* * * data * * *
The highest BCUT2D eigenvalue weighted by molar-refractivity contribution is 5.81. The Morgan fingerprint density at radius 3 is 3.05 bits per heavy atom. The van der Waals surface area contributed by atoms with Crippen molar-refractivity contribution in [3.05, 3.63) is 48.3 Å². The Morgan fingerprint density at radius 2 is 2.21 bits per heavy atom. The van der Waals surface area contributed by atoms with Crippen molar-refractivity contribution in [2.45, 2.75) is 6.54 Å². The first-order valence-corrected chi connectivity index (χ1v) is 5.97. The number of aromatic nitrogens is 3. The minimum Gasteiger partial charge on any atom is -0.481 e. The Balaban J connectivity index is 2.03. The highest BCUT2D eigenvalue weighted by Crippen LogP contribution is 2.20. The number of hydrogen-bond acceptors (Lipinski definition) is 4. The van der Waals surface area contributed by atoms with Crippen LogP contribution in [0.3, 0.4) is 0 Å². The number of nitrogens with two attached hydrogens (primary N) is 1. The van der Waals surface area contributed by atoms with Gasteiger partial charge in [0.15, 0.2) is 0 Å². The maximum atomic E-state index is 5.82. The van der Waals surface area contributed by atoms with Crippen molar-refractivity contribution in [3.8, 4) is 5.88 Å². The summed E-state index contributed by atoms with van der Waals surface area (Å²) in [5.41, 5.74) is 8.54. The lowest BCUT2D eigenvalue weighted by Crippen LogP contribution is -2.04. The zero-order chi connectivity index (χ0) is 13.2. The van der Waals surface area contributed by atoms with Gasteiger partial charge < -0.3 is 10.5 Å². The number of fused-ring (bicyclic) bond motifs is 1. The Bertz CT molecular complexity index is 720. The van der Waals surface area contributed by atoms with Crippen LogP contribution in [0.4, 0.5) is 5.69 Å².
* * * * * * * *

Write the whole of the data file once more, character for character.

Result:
The highest BCUT2D eigenvalue weighted by molar-refractivity contribution is 5.81. The Morgan fingerprint density at radius 3 is 3.05 bits per heavy atom. The van der Waals surface area contributed by atoms with Crippen molar-refractivity contribution in [3.05, 3.63) is 48.3 Å². The Morgan fingerprint density at radius 2 is 2.21 bits per heavy atom. The van der Waals surface area contributed by atoms with Crippen molar-refractivity contribution in [2.45, 2.75) is 6.54 Å². The first-order valence-corrected chi connectivity index (χ1v) is 5.97. The number of aromatic nitrogens is 3. The minimum Gasteiger partial charge on any atom is -0.481 e. The Balaban J connectivity index is 2.03. The highest BCUT2D eigenvalue weighted by Crippen LogP contribution is 2.20. The number of hydrogen-bond acceptors (Lipinski definition) is 4. The van der Waals surface area contributed by atoms with Crippen LogP contribution in [0.3, 0.4) is 0 Å². The number of nitrogens with two attached hydrogens (primary N) is 1. The van der Waals surface area contributed by atoms with Gasteiger partial charge in [0.15, 0.2) is 0 Å². The maximum atomic E-state index is 5.82. The van der Waals surface area contributed by atoms with Crippen molar-refractivity contribution in [3.8, 4) is 5.88 Å². The summed E-state index contributed by atoms with van der Waals surface area (Å²) in [5.41, 5.74) is 8.54. The lowest BCUT2D eigenvalue weighted by Crippen LogP contribution is -2.04. The zero-order chi connectivity index (χ0) is 13.2. The van der Waals surface area contributed by atoms with Gasteiger partial charge < -0.3 is 10.5 Å². The number of fused-ring (bicyclic) bond motifs is 1. The Bertz CT molecular complexity index is 720. The van der Waals surface area contributed by atoms with Crippen LogP contribution in [0.4, 0.5) is 5.69 Å².